U.S. Trade Representative Robert Lighthizer, left, shakes hands with Canadian Foreign Affairs Minister Chrystia Freeland, accompanied by Mexico’s Secretary of Economy Ildefonso Guajardo Villarreal, after they spoke at a news conference on Wednesday at the start of NAFTA renegotiations in Washington. (AP Photo/Jacquelyn Martin)

Autos likely high on U.S. NAFTA agenda

Early indications suggest automobiles will emerge as first priority on Day 1 of NAFTA negotiations

WASHINGTON — Early indications are pointing to a potential No. 1 priority for the U.S. in a renegotiated NAFTA: automobiles.

It’s the specific issue that was mentioned first, at greatest length, and in most detail by Donald Trump’s trade czar as talks got underway Wednesday.

Robert Lighthizer pointed to the carnage in the manufacturing sector as the reason so many Americans view NAFTA as a failed agreement.

“Thousands of American factory workers have lost their jobs because of these provisions,” Lighthizer said in his opening remarks.

He cited priorities for the sector, designed to boost production of parts in North America, and in the United States.

Industry members are warning Lighthizer to handle the matter with care as the details are complicated, and any wrong moves could either drive up vehicle prices.

There’s also a risk that changes could make North American producers less competitive, or even force them to just ignore the new rules and simply pay a tariff that would be passed along to consumers.

Lighthizer listed four priorities for the sector:

— A higher North American content requirement to avoid a tariff. The current rule of origin calls for 62.5 per cent of a car’s parts to be made in North America.

— Substantial U.S. content in cars. It was unclear whether he was advocating a new, specific requirement for U.S. content — a move that would surely be controversial — or whether he was simply stating that the desired changes should positively affect the region, with more cars being made in the U.S.

— Stricter monitoring to make sure companies comply with the rules of origin. Lighthizer said country of origin “should be verified, not deemed.” Labour provisions should be included in the agreement and be as strong as possible.

— Tougher labour standards. Some insiders in Canada and the U.S. suggest better worker conditions in Mexico, and more pay, would not only be good for Mexicans but also for making non-Mexican production more cost-effective and preserving vehicle production in Canada and the U.S.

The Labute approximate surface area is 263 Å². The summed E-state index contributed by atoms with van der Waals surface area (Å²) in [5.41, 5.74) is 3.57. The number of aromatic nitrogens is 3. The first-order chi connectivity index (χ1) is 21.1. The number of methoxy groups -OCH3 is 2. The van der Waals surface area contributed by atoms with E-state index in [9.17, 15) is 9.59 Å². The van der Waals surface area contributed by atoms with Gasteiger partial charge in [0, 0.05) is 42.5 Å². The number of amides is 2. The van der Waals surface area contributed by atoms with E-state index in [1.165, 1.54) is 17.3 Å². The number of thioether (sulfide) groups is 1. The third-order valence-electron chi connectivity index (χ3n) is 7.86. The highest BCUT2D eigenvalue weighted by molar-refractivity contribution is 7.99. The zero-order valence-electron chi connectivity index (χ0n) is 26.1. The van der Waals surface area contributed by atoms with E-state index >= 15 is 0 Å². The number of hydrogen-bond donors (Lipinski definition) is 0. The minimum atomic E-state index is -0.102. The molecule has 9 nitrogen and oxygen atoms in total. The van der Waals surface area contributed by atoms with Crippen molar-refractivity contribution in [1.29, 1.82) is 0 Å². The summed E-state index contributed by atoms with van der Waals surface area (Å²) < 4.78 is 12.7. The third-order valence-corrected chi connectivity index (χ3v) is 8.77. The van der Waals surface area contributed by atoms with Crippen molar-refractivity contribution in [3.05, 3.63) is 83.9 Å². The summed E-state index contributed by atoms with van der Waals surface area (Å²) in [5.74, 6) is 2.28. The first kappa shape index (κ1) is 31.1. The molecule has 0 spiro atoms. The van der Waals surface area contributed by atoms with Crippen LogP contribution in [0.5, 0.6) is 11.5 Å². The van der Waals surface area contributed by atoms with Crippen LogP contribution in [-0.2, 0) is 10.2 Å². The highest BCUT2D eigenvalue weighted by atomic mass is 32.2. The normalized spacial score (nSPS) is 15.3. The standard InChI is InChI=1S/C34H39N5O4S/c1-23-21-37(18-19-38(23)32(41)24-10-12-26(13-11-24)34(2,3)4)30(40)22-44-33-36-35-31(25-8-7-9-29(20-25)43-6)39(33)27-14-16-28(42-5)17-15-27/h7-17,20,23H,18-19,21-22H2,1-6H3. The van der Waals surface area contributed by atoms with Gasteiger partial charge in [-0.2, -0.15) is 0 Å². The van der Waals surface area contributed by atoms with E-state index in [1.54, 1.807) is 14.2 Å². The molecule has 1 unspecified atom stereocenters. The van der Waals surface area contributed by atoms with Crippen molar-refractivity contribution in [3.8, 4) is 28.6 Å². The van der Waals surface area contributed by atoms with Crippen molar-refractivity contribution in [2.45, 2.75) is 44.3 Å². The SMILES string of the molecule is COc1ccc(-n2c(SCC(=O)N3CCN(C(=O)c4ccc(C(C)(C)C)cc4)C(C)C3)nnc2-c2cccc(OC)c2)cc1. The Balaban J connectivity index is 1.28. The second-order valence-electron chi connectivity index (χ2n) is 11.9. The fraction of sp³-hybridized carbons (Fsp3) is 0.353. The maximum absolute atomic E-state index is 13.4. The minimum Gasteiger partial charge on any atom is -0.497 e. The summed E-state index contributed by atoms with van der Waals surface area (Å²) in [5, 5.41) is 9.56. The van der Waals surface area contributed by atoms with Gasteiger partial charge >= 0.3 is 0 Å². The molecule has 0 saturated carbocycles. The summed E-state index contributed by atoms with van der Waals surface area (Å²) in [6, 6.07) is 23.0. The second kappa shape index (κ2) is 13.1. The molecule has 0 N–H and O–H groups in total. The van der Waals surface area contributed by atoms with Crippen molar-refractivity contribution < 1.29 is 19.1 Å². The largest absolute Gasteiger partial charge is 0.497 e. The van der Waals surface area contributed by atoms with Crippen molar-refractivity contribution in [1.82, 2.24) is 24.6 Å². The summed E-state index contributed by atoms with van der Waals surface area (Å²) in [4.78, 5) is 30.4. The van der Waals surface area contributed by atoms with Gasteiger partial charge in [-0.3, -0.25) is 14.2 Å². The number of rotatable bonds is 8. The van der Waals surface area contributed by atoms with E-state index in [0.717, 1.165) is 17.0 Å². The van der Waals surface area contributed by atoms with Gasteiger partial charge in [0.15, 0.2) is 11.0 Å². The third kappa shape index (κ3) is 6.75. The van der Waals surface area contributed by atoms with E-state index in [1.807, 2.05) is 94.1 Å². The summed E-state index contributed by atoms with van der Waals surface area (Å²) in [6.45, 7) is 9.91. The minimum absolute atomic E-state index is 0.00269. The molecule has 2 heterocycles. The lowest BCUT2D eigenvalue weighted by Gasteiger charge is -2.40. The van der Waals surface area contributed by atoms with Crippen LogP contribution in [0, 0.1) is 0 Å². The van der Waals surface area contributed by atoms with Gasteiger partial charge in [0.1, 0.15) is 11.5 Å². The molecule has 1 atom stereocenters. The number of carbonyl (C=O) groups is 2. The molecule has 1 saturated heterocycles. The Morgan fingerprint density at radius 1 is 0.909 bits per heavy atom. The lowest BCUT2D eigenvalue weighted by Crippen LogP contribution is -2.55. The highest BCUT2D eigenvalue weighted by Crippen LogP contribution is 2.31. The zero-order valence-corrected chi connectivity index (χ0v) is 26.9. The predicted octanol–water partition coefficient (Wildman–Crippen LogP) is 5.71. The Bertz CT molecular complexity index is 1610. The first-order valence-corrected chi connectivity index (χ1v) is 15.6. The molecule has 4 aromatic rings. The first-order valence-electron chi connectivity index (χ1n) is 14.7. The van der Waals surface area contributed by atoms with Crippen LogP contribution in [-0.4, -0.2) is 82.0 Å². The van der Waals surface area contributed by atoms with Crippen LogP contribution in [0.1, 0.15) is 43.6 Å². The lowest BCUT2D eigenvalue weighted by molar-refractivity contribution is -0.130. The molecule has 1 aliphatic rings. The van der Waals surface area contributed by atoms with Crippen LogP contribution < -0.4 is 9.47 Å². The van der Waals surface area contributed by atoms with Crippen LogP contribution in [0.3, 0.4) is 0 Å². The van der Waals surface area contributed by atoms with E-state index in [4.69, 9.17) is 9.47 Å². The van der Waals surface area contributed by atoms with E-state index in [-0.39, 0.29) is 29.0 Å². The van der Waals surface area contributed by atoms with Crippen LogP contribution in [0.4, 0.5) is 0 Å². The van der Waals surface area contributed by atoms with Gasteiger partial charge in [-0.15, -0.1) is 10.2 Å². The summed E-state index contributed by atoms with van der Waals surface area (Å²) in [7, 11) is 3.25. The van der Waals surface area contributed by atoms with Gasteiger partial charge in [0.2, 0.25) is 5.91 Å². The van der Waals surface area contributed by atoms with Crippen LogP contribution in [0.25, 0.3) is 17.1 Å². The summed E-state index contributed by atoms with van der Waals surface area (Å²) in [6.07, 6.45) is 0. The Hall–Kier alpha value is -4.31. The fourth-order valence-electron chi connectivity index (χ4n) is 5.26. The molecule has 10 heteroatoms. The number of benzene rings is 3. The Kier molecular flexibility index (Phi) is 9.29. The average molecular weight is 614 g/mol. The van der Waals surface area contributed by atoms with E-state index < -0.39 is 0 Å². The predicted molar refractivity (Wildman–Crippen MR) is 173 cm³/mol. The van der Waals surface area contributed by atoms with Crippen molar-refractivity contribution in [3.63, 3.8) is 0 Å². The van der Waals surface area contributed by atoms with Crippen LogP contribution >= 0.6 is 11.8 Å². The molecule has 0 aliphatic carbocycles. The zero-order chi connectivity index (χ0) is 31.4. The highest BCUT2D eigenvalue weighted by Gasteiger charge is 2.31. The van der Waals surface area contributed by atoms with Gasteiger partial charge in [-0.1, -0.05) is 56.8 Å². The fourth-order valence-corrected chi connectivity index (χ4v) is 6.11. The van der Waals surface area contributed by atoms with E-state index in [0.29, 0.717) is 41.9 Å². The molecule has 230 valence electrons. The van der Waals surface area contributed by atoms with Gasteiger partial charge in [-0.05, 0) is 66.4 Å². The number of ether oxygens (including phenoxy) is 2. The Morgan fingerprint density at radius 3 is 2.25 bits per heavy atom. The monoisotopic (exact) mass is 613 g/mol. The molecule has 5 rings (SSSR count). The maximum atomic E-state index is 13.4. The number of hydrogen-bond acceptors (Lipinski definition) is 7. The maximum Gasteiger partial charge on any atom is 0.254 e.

A Canadian auto-industry representative at the talks said he’s not worried by what he heard: “There’s no anxiety about it with us,” said Flavio Volpe, president of the Automotive Parts Manufacturers’ Association.

For example, Volpe interpreted Lighthizer’s words to mean that he’s hoping for more production in the U.S. as a spinoff effect of a stronger North American industry, not as a demand that plants move there from other countries.

But he urged negotiators to be very careful when touching the current rules. He warned of ample possibilities for unintended consequences.

“It’s not simple,” Volpe said. ”If you make it too onerous, does a company or supplier say, ‘Forget about compliance. I’ll just pay the tariff.’”

That means production would actually shift abroad: companies would simply pay the tariffs, ranging from 2.5 to 6.1 per cent, as a cheaper alternative to following complicated new rules.

It’s also risky to try requiring companies to produce certain products at home, Volpe added: some industries that produce certain types of electronics for automobiles simply don’t exist in North America.

Finally, damaging Mexican competitiveness can boomerang on companies from the other countries.

He said Canadian auto-parts companies have 43,000 employees in Mexico.

Alexander Panetta, The Canadian Press

Just Posted

Site C dam goes ahead, cost estimate now up to $10.7 billion

Premier John Horgan says Christy Clark left him no other choice

Verdict to be delivered December 15 for three on trial in Anahim murders

The fates of Christian Craciun, Andrew Jongbloets, and Serena Rhem (Mack) will be decided on December 15 at 10am.

‘I fell asleep’ admits second mate in Nathan E. Stewart fuel spill

The tug spilled more than 100,000 litres of diesel off B.C.’s northern coast

Northwest’s new MRI hits milestone

Stakeholders celebrate 500th scan of diagnostic imaging device

VIDEO: Best photos of the Supermoon 2017

At its closest, the Frost Moon was about 363,300 km away from the Earth

Six-year-old boy needs $19,000 a month to treat rare form of arthritis

Mother of sick Sooke boy asks government to help fund treatments

Environmental groups slam NDP decision to continue with Site C

Construction industry, meanwhile, is cautiously optimistic about how the project will look

Be ladder safe both at work and home

WorkSafeBC wants you to keep safe while hanging those Christmas lights this year

B.C. overdose deaths surpass 1,200

96 people died of illicit drug overdoses in October

Crown appeals stay against Jamie Bacon in Surrey Six killings

B.C.’s prosecution service says judge’s decision reveals ‘errors of law’

Feds agree to give provinces 75 per cent of pot tax revenues

Finance Minister Bill Morneau announced the agreement today

Red Scorpion associates cuffed in drug-trafficking bust

Kamloops RCMP lay charges in connection to Red Scorpion drug trafficking ring

Greyhound calls for public transportation fund

Made-for-the-north proposal would open northern routes to bidding process

Most Read